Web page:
Now, you will ask me what in he world we went up on the Moon for; I'll explain to you. We went to collect the milk, with a big spoon and a bucket. Moon-milk was very thick, like a kind of cream cheese. It formed in the crevices between one scale and the next, through the fermentation of various bodies and substances of terrestrial origin which had flown up from the prairies and forests and lakes, as the Moon sailed over them. It was composed chiefly of vegetal juices, tadpoles, bitumen, lentils, honey, starch crystals, sturgeon eggs, moulds, pollens, gelatinous matter, worms, resins, pepper, mineral salts, combustion residue. You had only to dip the spoon under the scales that covered the Moon's scabby terrain, and you brought it out filled with that precious muck. Not in the pure state, obviously; there was a lot of refuse. In the fermentation (which took place as the Moon passed over the expanses of hot air above the deserts) not all the bodies melted; some remained stuck in it: fingernails and cartilage, bolts, sea horses, nuts and peduncles, shards of crockery, fish hooks, at times even a comb. So this paste, after it was collected, had to be refined, filtered. But that wasn't the difficulty: the hard part was transporting it down to Earth. This is how we did it: we hurled each spoonful into the air with both hands, using the spoon as a catapult. The cheese flew, and if we had thrown it hard enough, it stuck to the ceiling, I mean the surface of the sea. Once there, it floated, and it was easy enough to pull it into the boat.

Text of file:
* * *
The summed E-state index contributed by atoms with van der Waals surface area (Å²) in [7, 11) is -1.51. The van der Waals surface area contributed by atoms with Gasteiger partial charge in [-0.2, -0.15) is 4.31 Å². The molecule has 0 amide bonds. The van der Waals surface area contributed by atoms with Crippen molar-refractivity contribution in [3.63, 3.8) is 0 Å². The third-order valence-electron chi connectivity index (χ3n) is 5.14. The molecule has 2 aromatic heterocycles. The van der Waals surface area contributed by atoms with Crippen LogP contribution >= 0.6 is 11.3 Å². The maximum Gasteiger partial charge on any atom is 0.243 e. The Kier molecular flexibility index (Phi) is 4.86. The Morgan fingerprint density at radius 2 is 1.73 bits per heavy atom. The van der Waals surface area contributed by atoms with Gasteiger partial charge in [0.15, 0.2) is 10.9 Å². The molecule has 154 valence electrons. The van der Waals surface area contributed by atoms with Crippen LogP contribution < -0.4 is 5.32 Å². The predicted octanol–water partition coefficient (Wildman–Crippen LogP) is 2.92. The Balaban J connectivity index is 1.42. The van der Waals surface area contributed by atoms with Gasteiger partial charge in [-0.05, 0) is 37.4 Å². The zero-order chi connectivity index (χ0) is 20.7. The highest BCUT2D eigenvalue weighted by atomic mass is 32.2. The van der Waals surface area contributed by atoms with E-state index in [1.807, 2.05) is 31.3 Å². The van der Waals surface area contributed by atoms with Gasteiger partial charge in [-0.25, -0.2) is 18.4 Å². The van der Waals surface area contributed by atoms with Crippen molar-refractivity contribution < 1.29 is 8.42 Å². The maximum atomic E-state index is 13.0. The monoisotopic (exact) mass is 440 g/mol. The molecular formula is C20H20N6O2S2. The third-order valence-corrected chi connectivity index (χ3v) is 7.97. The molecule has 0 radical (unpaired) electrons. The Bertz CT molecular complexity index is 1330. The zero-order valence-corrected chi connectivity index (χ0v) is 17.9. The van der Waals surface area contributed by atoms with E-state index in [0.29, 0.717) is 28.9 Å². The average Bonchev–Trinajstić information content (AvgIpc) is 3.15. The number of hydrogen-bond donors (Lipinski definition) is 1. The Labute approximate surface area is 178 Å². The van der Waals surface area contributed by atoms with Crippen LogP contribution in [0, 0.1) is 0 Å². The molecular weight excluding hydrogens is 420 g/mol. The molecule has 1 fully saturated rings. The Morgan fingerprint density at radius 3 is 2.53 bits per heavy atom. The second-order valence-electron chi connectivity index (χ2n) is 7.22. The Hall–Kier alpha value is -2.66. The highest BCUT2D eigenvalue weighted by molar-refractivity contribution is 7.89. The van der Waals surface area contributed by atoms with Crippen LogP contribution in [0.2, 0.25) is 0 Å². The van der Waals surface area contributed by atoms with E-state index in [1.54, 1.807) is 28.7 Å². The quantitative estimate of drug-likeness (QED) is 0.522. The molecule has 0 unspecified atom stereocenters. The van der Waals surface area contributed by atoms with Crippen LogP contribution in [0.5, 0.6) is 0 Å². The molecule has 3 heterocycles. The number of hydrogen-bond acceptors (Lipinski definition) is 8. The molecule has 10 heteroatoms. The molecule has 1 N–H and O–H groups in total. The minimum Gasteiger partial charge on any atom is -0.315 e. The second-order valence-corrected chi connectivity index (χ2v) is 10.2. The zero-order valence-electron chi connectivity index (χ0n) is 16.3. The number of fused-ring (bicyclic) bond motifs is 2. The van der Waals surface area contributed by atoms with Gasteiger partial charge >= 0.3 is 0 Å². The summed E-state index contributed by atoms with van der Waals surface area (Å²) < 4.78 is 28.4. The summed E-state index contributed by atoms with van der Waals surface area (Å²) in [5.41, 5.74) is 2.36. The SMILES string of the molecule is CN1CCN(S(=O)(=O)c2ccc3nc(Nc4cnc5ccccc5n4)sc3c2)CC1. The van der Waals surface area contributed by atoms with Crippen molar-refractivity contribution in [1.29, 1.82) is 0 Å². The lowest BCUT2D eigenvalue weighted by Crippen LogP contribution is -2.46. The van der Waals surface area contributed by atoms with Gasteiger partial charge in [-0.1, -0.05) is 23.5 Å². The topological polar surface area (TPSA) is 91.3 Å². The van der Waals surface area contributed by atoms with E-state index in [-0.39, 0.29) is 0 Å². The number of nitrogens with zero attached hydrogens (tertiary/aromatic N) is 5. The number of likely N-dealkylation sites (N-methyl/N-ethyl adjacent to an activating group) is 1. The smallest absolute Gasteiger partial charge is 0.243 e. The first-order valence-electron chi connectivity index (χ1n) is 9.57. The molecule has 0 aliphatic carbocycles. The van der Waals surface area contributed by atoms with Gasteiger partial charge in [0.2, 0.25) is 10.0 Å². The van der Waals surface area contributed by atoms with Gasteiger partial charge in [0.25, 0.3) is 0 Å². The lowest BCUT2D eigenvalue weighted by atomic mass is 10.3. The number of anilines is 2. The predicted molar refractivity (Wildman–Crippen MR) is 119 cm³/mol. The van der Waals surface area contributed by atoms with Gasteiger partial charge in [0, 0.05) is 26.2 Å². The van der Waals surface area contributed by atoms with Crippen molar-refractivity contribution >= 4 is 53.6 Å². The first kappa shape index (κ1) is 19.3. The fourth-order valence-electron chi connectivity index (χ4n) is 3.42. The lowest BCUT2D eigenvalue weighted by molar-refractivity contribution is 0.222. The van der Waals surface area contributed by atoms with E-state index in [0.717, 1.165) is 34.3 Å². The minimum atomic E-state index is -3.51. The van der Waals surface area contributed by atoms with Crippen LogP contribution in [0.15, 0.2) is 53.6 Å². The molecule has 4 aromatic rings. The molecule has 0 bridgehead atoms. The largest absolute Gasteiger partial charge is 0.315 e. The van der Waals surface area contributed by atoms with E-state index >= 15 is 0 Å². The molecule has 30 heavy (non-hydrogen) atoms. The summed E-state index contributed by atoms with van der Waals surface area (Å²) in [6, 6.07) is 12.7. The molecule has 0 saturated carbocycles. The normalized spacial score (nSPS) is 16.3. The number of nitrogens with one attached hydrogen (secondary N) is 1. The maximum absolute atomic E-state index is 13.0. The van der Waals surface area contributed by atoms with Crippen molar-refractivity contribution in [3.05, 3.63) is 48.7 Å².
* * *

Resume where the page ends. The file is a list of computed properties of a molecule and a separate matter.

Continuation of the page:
Exerpt from The Distance of the Moon, The Complete Cosmicomics